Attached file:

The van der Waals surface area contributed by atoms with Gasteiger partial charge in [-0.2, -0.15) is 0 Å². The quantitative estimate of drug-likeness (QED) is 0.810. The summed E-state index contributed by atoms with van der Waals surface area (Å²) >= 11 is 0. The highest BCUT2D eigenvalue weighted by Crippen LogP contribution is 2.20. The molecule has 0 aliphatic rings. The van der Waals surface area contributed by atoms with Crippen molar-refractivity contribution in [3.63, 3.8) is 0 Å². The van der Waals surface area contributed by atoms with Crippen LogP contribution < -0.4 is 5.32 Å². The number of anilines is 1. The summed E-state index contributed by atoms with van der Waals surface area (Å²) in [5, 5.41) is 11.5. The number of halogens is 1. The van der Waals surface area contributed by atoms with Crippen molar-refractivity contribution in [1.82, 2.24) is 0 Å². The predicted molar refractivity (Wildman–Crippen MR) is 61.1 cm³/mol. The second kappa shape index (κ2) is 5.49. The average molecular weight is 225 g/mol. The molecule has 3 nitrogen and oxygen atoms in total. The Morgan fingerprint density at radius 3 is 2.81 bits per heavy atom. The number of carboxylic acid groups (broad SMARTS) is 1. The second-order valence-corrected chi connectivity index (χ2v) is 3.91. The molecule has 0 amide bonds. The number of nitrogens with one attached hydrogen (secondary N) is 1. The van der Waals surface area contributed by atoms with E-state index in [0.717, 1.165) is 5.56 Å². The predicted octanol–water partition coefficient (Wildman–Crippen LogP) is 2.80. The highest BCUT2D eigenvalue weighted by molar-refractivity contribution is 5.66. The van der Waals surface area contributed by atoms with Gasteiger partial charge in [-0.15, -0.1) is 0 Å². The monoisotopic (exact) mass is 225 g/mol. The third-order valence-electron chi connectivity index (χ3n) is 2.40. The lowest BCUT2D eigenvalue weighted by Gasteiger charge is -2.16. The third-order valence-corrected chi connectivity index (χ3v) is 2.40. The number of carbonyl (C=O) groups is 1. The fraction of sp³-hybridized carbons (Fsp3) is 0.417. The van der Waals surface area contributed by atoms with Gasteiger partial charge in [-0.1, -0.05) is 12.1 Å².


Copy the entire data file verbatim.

The van der Waals surface area contributed by atoms with Gasteiger partial charge in [-0.2, -0.15) is 0 Å². The quantitative estimate of drug-likeness (QED) is 0.810. The summed E-state index contributed by atoms with van der Waals surface area (Å²) >= 11 is 0. The highest BCUT2D eigenvalue weighted by Crippen LogP contribution is 2.20. The molecule has 0 aliphatic rings. The van der Waals surface area contributed by atoms with Crippen molar-refractivity contribution in [3.63, 3.8) is 0 Å². The van der Waals surface area contributed by atoms with Crippen LogP contribution < -0.4 is 5.32 Å². The number of anilines is 1. The summed E-state index contributed by atoms with van der Waals surface area (Å²) in [5, 5.41) is 11.5. The number of halogens is 1. The van der Waals surface area contributed by atoms with Crippen molar-refractivity contribution in [1.82, 2.24) is 0 Å². The predicted molar refractivity (Wildman–Crippen MR) is 61.1 cm³/mol. The second kappa shape index (κ2) is 5.49. The average molecular weight is 225 g/mol. The molecule has 3 nitrogen and oxygen atoms in total. The Morgan fingerprint density at radius 3 is 2.81 bits per heavy atom. The number of carboxylic acid groups (broad SMARTS) is 1. The second-order valence-corrected chi connectivity index (χ2v) is 3.91. The molecule has 0 amide bonds. The number of nitrogens with one attached hydrogen (secondary N) is 1. The van der Waals surface area contributed by atoms with E-state index in [0.717, 1.165) is 5.56 Å². The predicted octanol–water partition coefficient (Wildman–Crippen LogP) is 2.80. The highest BCUT2D eigenvalue weighted by molar-refractivity contribution is 5.66. The van der Waals surface area contributed by atoms with Gasteiger partial charge in [-0.15, -0.1) is 0 Å². The monoisotopic (exact) mass is 225 g/mol. The third-order valence-electron chi connectivity index (χ3n) is 2.40. The lowest BCUT2D eigenvalue weighted by Gasteiger charge is -2.16. The third-order valence-corrected chi connectivity index (χ3v) is 2.40. The number of carbonyl (C=O) groups is 1. The fraction of sp³-hybridized carbons (Fsp3) is 0.417. The van der Waals surface area contributed by atoms with Gasteiger partial charge in [-0.1, -0.05) is 12.1 Å².